A not-so-quick trip to Michael’s supplied all the other goodies for this wreath, including some grapevine wrapped carrots, cute orange ribbon, a metal painted bunny and a magnetic wooden initial letter. Now let me tell you, picking out all my goodies for this project was by far the most time-consuming and difficult task of this whole thing. Once I got all the parts and pieces home, Mom and I put everything together with a bit of floral wire and a dab of hot glue, and that was all it took.

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I picked the orange ribbon because the carrots weren’t orange and that just didn’t seem right. The bow also adds some much-needed color to the project and who doesn’t just love polka dots. The  magnetic initial letter was a bonus since it stuck right to the metal rabbit I found. Of course, it’s our family initial, but I’m thinking some folks might think it stands for “spring,” and I’m okay with that. Although you can’t see much of the carrots, I really like those rustic veggies and think the grapevine kind of mimics the wire on the spool. I gotta say I’m pretty in love with the way this little rustic wreath turned out, but I’m also thinking about how to change it up to suit the next holiday’s décor.

If you are looking for more spring inspiration, you’ll definitely want to visit other bloggers at the DIY My Spring blog hop listed below and watch for the hashtag #DIYMySpring.

 

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One Little Pig and a Rustic Wreath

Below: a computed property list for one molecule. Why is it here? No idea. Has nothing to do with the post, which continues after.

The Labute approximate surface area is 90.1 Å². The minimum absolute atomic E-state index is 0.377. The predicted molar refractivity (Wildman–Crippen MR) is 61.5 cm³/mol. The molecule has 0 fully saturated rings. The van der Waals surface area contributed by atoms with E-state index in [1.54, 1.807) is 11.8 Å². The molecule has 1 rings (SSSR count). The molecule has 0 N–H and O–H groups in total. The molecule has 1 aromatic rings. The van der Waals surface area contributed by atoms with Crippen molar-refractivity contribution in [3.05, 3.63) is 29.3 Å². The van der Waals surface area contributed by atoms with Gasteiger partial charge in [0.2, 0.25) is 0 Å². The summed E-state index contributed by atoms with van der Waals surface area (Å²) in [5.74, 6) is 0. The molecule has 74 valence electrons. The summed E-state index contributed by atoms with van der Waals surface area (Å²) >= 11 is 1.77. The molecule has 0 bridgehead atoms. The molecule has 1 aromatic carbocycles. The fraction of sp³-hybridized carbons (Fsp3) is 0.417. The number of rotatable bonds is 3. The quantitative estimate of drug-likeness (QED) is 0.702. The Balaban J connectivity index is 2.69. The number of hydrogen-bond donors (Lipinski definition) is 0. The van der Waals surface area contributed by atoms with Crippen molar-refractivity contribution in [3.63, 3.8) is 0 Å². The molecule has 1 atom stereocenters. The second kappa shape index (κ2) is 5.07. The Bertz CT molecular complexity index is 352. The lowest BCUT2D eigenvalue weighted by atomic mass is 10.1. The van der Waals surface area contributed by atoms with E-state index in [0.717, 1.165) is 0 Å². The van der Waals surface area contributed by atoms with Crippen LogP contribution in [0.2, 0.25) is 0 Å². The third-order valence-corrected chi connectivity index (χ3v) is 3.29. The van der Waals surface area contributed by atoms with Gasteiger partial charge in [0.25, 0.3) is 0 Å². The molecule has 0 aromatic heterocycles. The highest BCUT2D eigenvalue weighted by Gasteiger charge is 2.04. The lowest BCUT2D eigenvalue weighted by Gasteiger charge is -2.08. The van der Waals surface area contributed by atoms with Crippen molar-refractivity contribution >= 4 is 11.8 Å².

My little guy and I have been in my hometown for a few days to celebrate my sister’s 49th birthday. Oops! Sorry, sis, I let your age out of the bag. *grin* Anyway, other than eating every bad thing in sight and enjoying the gorgeous weather, my sister and I did a bit of antique shopping in downtown Claremore and I found a couple of fun little things to take back home.

The first item was this little ceramic pig designed as a place card or business card holder. It’s definitely not an antique, but I have a thing for pigs (it must be the Razorback in me) and I plan to use it as a recipe card or Bible verse holder.

pig card holder

My best purchase of the day was this $8.00 rusty metal spool designed to hold wire. In fact, some of the wire was still on it. I immediately thought it would make a cute rustic wreath for my home, so I snatched it up. I’m happy to say it does indeed make an interesting wreath, so you’ll have to check back here tomorrow to see how Mom and I dolled it up for Easter. Until then, happy weekend!

rustic wreath spool

From Belly Buttons to Live Births

 

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Last week on our way to swim lessons my son and I started talking about birds, mammals and cold-blooded creatures (thank you Dinosaur Train). Somehow that led to the question of how elephants have babies and my response that they had babies the same way humans do. This of course led to another question by my five-year-old son. “How do babies come out of belly buttons?”

Hmm, how to proceed here??? I carefully and concisely explained that babies didn’t come from belly buttons, but that mammal mommies have extra parts between their legs from which babies come. Mind you, all this while walking into the natatorium. My answer seemed to appease him and I was fairly comfortable with how the whole conversation unfolded. . . for the moment.